1301.0 - Year Book Australia, 1991  
ARCHIVED ISSUE Released at 11:30 AM (CANBERRA TIME) 01/01/1991   
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This article has been contributed by the Australian Council of National Trusts.

To preserve the best from the past today for the future would most appropriately describe the purpose of the Trust movement in Australia.

The movement began in Australia in 1945 and was primarily initiated as a response to drastic changes in Australian cities in the post-war economic and population boom. The main streets of the central business districts in the cities of Australia saw considerable destruction of once-familiar streetscapes in favour of impersonal high-rise buildings lacking the gracious style and scale of nineteenth century Australia. The National Trusts emerged as organisations primarily concerned with the cultural and historic environment, although the movement is now also very much involved in the conservation of our natural environment.

The Trust movement began in 1945 in New South Wales and was followed by South Australia (1955); Victoria (1956); Queensland (1963); Western Australia (1964); Tasmania (1975); the Australian Capital Territory (1976) and the Northern Territory (1976).

The Australian Council of National Trusts was formed in 1965 to serve the national interests of the Australian Trusts. The Council, as the federal coordinating body of the National Trust movement, has the responsibility for coordinating policies, procedures and programs for implementation at State and Territory levels; to expressing and presenting opinions to national or international bodies; and to coordinating national sponsorship and education projects with State and Territory Trusts.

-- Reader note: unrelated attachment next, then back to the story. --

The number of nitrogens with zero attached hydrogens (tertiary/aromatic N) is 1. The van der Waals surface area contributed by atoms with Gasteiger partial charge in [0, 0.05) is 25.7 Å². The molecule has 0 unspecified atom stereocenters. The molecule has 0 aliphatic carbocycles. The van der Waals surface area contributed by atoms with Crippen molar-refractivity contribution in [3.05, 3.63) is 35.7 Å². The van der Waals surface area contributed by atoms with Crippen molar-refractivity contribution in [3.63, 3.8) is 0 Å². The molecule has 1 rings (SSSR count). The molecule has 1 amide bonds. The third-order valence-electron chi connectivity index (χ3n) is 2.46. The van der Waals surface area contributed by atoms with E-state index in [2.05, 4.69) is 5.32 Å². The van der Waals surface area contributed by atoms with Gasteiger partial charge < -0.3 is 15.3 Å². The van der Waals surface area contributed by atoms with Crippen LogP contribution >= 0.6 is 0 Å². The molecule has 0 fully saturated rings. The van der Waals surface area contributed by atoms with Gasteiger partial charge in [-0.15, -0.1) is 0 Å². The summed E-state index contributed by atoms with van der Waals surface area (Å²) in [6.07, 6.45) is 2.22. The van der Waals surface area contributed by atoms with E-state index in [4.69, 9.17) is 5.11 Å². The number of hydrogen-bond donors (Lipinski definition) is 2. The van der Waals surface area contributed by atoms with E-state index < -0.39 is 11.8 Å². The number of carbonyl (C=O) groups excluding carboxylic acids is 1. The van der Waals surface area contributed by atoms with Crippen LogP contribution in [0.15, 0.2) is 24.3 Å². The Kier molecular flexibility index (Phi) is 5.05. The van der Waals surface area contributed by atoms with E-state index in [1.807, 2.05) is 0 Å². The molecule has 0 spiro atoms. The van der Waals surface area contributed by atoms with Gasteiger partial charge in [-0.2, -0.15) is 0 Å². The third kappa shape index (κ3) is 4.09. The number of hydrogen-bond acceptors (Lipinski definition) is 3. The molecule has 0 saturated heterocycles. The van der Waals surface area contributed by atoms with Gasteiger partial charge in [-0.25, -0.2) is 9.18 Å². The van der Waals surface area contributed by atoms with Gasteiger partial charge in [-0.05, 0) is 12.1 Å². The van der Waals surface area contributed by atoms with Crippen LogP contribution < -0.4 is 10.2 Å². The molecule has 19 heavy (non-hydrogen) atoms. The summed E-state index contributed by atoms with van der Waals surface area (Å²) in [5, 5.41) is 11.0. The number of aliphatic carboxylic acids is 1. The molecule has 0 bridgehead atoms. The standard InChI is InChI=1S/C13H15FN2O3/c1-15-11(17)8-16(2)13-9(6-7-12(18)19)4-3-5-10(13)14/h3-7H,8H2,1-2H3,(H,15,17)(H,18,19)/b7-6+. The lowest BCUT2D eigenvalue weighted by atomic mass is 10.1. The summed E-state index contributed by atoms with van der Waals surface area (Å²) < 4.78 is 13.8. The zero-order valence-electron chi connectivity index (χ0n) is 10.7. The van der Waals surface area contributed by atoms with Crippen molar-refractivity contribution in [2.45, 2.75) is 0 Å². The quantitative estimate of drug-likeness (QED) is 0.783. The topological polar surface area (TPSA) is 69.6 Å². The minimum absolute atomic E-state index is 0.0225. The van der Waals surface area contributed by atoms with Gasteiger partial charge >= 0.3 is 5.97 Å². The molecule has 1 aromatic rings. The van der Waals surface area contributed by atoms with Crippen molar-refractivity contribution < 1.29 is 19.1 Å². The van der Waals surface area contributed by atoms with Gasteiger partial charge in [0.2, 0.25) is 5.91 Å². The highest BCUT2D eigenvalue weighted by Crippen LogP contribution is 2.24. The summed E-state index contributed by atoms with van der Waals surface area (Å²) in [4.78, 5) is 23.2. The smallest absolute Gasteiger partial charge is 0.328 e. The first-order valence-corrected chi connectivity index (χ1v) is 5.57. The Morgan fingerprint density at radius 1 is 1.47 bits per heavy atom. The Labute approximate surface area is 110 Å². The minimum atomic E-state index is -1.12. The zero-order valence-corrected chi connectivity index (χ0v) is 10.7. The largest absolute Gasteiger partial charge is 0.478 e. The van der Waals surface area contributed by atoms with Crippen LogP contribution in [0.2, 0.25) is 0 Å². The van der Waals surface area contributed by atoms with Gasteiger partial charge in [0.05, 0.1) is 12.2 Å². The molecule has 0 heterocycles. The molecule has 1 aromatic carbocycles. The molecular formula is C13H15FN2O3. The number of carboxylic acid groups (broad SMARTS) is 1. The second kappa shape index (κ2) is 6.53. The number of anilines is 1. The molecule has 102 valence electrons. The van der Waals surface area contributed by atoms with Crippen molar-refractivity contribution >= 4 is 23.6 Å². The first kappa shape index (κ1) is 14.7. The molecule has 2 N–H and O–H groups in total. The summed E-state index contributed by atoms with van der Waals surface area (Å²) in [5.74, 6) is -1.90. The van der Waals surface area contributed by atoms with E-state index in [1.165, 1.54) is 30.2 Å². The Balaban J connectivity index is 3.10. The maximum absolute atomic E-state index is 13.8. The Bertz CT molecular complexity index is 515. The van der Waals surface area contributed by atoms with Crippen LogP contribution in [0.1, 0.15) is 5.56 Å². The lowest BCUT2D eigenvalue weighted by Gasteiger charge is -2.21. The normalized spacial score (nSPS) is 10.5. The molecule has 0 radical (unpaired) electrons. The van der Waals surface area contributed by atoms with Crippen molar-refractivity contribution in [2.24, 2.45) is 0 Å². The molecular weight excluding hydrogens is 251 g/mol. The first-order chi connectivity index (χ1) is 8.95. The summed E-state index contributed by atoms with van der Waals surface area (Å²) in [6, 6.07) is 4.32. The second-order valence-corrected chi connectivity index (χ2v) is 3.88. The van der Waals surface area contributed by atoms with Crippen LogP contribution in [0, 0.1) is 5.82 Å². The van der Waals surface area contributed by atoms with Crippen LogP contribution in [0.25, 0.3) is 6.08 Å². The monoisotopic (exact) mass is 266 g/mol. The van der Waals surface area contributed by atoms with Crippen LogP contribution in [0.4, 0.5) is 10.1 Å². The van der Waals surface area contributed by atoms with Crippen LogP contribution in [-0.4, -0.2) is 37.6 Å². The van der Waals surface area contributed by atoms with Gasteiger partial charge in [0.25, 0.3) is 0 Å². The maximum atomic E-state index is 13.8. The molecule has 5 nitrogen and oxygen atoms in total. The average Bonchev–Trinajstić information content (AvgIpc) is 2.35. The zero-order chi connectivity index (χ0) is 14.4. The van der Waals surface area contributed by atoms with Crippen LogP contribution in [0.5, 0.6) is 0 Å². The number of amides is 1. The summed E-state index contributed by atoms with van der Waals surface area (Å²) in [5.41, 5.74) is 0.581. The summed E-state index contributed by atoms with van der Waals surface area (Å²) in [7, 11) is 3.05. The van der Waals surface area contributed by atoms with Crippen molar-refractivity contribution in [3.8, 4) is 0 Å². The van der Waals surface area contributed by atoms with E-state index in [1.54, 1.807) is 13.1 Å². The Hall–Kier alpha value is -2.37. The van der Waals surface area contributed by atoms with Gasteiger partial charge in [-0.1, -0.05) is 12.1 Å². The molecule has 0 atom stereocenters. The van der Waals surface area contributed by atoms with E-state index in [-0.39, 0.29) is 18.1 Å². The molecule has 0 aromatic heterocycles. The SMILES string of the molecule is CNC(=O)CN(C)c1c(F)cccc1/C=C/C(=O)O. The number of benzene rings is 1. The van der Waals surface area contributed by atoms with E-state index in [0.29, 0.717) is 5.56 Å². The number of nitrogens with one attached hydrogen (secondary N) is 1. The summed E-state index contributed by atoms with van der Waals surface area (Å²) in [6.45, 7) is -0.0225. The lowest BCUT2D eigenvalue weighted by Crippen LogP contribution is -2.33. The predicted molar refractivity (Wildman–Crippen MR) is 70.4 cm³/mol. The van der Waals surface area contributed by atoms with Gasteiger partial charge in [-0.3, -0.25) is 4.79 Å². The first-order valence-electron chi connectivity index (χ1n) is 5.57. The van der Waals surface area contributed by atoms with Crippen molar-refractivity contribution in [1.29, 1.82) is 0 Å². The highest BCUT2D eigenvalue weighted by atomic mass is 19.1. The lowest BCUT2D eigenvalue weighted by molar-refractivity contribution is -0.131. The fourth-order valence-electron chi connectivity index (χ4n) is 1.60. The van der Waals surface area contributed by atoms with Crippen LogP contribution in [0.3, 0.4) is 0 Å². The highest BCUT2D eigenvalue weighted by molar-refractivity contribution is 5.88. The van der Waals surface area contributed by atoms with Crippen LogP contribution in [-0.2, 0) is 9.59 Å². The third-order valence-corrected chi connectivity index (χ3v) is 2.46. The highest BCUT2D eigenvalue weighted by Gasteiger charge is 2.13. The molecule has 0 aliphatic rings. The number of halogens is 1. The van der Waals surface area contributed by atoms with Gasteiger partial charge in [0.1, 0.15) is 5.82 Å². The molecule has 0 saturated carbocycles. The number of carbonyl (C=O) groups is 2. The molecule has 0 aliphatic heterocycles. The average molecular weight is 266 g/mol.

Today, the National Trusts have a total membership of over 80,000, a substantial force of people who care about Australia's heritage. One of the movement's great strengths is the extensive reserve of voluntary expertise and effort. Working on committees and in other ways the Trust's honorary workforce of approximately 6,506 volunteers undertakes a wide variety of tasks, working in close cooperation with staff. The movement employs approximately 442 staff members.

The main aim of the National Trust is to acquire, conserve and present for public benefit, lands and buildings of aesthetic, historic, scientific, social or other special values. This includes historic sites, buildings, towns or conservation areas, industrial remains, gardens, Aboriginal sites and the natural environment. The Trust aims to influence governments and other agencies, both national and international, to act to conserve such values, and to promote public appreciation, knowledge and enjoyment of such places.

Since the inception of the National Trust in Australia, over four decades ago, the National Trusts have played a leading role and have been involved in the extensive work of identifying those parts of our natural, Aboriginal and historic environment which are historically, aesthetically or scientifically significant and which are worthy of preservation. The places classified by the National Trusts have formed a basis for all other heritage registers of protected places and areas in Australia.